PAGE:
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Proactive Childless Couple Preparing for Aging

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preparing for aging

Preparing for aging means planning ahead. Judy Morton writes about her neighbors and their proactive approach to aging.

The neighbors across the street and down one house are both 83 now, both with multiple health issues. They are elderly and frail — but they still try to look out for their neighbors. Yesterday, we had a new freezer delivered; she called us when she saw the truck, because she thought we were still out of town, to make sure we weren’t being robbed. So sweet!

He used to love to garden, and always has nice flower beds. We still see him outside almost every day, puttering around in the yard, picking up twigs and weeds. (Amazingly, though, for someone who likes to do yard work as much as he does, he has a really weedy lawn; he waters too often and at the wrong time of day, so the weeds grow faster than the St. Augustine.) She has confessed to me that she hates cooking any more, and worries about him falling in the yard.

While we were on the phone yesterday, she told me that they have put a deposit down on an apartment in the assisted living facility just a couple of miles away. It will be a while before the apartment will be available, but in the meantime, they have the time to plan for it, decide what to take with them and what to do with the stuff they are not taking, and get used to the idea.

She sounded a bit excited about the prospect of moving into the apartment. They will have others their age around them, staff to cook and clean for them, they already know several residents there and she’ll be able to stay in the local Women’s club; she said they have already eaten there several times and the food is uniformly excellent!

I wanted to kiss her! They have no children, so if anything happens to them, it will be up to nieces and nephews to clear out and take care of them. I’ve been there, done that, with my uncles, and it is NOT fun! I’m still doing that to a certain extent, with my aunt who lives so far away – and again, it’s quite a tricky path to follow.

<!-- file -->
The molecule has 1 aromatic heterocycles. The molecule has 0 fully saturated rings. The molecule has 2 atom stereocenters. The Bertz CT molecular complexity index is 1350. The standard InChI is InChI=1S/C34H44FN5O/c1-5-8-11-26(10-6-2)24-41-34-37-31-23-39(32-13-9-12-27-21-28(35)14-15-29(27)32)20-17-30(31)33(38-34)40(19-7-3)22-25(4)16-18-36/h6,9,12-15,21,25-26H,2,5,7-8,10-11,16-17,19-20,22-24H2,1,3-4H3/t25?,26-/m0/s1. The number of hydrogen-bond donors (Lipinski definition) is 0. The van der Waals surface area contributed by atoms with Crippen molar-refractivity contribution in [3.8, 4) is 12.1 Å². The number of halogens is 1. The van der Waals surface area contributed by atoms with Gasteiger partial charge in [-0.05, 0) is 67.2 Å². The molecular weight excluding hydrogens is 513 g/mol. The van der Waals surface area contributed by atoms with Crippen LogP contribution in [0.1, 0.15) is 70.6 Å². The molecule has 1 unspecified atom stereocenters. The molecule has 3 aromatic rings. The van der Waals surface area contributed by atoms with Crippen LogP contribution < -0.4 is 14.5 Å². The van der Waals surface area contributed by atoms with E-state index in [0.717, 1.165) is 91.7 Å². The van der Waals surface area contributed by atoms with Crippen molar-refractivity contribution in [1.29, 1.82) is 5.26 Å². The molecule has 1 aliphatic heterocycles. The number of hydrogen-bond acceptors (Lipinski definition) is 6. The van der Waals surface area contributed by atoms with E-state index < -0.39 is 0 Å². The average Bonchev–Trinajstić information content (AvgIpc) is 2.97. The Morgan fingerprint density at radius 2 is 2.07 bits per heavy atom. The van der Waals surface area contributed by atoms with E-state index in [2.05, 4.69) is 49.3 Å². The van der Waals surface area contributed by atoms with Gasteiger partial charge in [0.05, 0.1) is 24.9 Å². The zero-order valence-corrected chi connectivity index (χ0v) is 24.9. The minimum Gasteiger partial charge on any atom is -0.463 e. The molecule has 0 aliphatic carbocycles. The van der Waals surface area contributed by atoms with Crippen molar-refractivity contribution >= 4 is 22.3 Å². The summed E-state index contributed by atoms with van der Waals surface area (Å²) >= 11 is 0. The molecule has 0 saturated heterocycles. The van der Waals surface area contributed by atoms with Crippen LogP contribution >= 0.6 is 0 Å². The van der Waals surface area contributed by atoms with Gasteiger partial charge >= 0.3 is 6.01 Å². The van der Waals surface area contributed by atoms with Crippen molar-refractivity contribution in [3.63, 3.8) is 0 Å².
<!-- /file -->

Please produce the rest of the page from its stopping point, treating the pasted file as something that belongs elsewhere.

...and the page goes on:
My sweet neighbors are being proactive for themselves, and making plans for their own care, for their own futures. They have always been very independent – and by planning ahead like this, are taking steps to remain independent as long as possible. They are also considering their family members, and trying to make things easier on everyone – including themselves. I could not be happier for them – or for the rest of us. Everyone else living around our cul-de-sac is always on the watch for them, worried about their welfare, trying to help out any way we can. Now we can be assured that they have everything they need – including security and safety. Wish more seniors would be this proactive!

 

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Judy became a family caregiver when her father was diagnosed with cancer some 30 years ago. Since that time, she has helped care for most of her family as they dealt with various medical issues, surgeries, and the exigencies of aging, as well as the legal and practical issues that need to be addressed. It became a family joke that she "inherited her nursing skills from her grandmother" -- who was, incidentally, one of the first 100 registered nurses in the state of Texas! Caregiving has been one of the most difficult, yet rewarding, things Judy has ever done. After learning the hard way about Durable Powers of Attorney, Medical Proxies, Advanced Directives, DNR forms, Wills, Estates, Judy now shares her caregiving experiences in the hope of assisting others who are now on that same journey. Judy spent some time in a couple of on-line support groups for caregivers, eventually becoming one of the moderators for one group. She then founded the Facebook group "Senior Caregivers" as a way of reaching out to the many other caregivers out there who need encouragement, support and advice.